Art of war: Serwan Baran’s ‘raw, direct’ take on armed combat

Art of war: Serwan Baran’s ‘raw, direct’ take on armed combat
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Serwan Baran's 'The Last General.' (Supplied)
Art of war: Serwan Baran’s ‘raw, direct’ take on armed combat
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Serwan Baran's 'The Last Meal.' (Supplied)
Art of war: Serwan Baran’s ‘raw, direct’ take on armed combat
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Serwan Baran. (Supplied)
Updated 01 July 2019

Art of war: Serwan Baran’s ‘raw, direct’ take on armed combat

Art of war: Serwan Baran’s ‘raw, direct’ take on armed combat
  • Inside ‘Fatherland,’ Iraq’s exhibition at this year’s Venice Biennale
  • “I try to convey a specific idea — the drama experienced by a person who lived 45 years of his life in a continuous war.”

DUBAI: At the Venice Biennale this year, the Pavilion of Iraq showcases a topical solo exhibition, “Fatherland,” in which two poignant works of art evoke the atrocities of war. The site-specific works were created by Kurdish-Iraqi artist, and former soldier, Serwan Baran.

The work was commissioned by Baghdad’s Ruya Foundation, which was co-founded in 2012 by a number of Iraq-born individuals, including Iraqi-Lebanese historian and author Tamara Chalabi, who co-curated the exhibition.

“We are interested in, and concerned about, the state of culture in Iraq in the absence of any proper civil society or serious support and sustenance to be able to culturally and artistically create a bridge between Iraq and the world,” Chalabi told Arab News. “There’s been this cultural isolation that’s been going on for decades. People don’t have access to Iraq, but also artists from inside are doing their own thing without any kind of knowledge or access to what’s going on outside — in a formalist way, in a way that allows them to be part of a larger conversation, such as the Venice Biennale.”

Although the theme of the exhibition is universal, it is deeply personal too. The Beirut-based artist became accustomed to brutal war growing up in Iraq, and was once employed to document ‘the victories of the Iraqi army’ for propaganda purposes. Of the body of work he developed for the pavilion, Baran said: “I try to convey a specific idea — the drama experienced by a person who lived 45 years of his life in a continuous war.”

Chalabi says she thought “long and hard” about whose work should be shown in Venice, finally settling on Serwan “because of his skill as a painter and the subject matter. I think he’s one of the few artists of his generation that really addresses the reality of this history and heritage in a very raw and direct way.”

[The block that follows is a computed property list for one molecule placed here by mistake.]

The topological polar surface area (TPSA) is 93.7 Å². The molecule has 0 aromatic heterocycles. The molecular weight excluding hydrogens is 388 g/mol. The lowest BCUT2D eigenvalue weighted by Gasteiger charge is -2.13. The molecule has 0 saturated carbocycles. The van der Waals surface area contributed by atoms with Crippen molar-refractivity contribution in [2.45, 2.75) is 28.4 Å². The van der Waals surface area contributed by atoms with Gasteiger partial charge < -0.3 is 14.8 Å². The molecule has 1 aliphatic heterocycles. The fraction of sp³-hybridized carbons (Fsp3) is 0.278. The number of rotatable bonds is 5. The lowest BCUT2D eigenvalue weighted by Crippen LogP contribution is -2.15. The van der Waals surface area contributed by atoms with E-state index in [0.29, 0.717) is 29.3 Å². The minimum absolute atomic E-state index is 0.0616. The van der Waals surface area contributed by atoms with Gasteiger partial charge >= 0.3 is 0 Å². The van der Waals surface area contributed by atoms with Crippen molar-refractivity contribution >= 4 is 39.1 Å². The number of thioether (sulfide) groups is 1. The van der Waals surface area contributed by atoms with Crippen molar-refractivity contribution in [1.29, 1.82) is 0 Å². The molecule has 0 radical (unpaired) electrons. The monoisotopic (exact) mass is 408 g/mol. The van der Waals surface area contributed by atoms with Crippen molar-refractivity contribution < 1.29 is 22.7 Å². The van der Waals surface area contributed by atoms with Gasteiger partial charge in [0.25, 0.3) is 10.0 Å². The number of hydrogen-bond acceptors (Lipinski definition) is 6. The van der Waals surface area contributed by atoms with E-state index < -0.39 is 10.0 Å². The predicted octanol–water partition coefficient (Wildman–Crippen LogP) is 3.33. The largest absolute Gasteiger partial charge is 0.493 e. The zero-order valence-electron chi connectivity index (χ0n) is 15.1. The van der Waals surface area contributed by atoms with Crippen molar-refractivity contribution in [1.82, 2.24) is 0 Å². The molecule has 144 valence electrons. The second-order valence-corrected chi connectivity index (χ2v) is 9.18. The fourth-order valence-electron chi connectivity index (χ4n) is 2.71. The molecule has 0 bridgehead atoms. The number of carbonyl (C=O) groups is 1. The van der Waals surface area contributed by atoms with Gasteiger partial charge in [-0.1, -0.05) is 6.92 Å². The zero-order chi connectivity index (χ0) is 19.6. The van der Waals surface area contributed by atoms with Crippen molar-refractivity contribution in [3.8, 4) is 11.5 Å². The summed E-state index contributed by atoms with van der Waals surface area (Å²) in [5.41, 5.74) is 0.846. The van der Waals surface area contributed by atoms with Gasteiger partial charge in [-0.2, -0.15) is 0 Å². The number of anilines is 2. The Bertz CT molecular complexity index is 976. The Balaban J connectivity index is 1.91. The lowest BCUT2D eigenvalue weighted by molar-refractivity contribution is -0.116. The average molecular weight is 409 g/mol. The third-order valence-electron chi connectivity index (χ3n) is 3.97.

He certainly does. “The Last Meal” is a ceiling-high, predominantly green- and brown-toned painting that shows a bird’s eye view of piles of bodies — soldiers killed while eating — into which Baran incorporated paint-covered plates containing scraps of bread and strips of items from deceased soldiers’ uniforms  — donated to the artist by bereaved families.

The piece is monumental in both scale and emotion, leaving a lasting impression. It is reminiscent of timeless war-themed images including Pablo Picasso’s “Guernica,” Francisco Goya’s “Third of May,” and even John Singer Sargent’s “Gassed”.  

“The Last General,” meanwhile, is a life-size sculpture — molded in clay and cast in fiberglass — of a skeleton-like army general laying in a traditional boat known as a ‘mashhof,’ a metaphorical and classical reference to sailing into the underworld.

The officer’s body is half covered in medals, while the other half is decaying — emphasizing the double-edged sword of warfare.

“What’s very telling about the work is the fact that it’s on the floor and when you look at it, it’s almost like you’re stumbling on a sarcophagus in a museum — you don’t get so emotional as it happened so long ago. And by doing that, it gives you a sense of distance from the piece and a philosophical reflection on the futility of the whole story,” said Chalabi.

Just as the works of art are thought provoking, so is the title, as Chalabi explained.

“‘Fatherland’ is a particular iteration of the term ‘Al watan’ in Arabic, which could also be translated to ‘motherland,’ ‘country’ and so on. But it is specifically ‘Fatherland’ because it is fathers and patriarchs that have been sending their children to die in the name of the fatherland, and the idea of the punishing figure who demands even your life for the sake of an ideological ego,” she said. “At the end of the day, what (good) is the fatherland if all you’re asked to do is die?”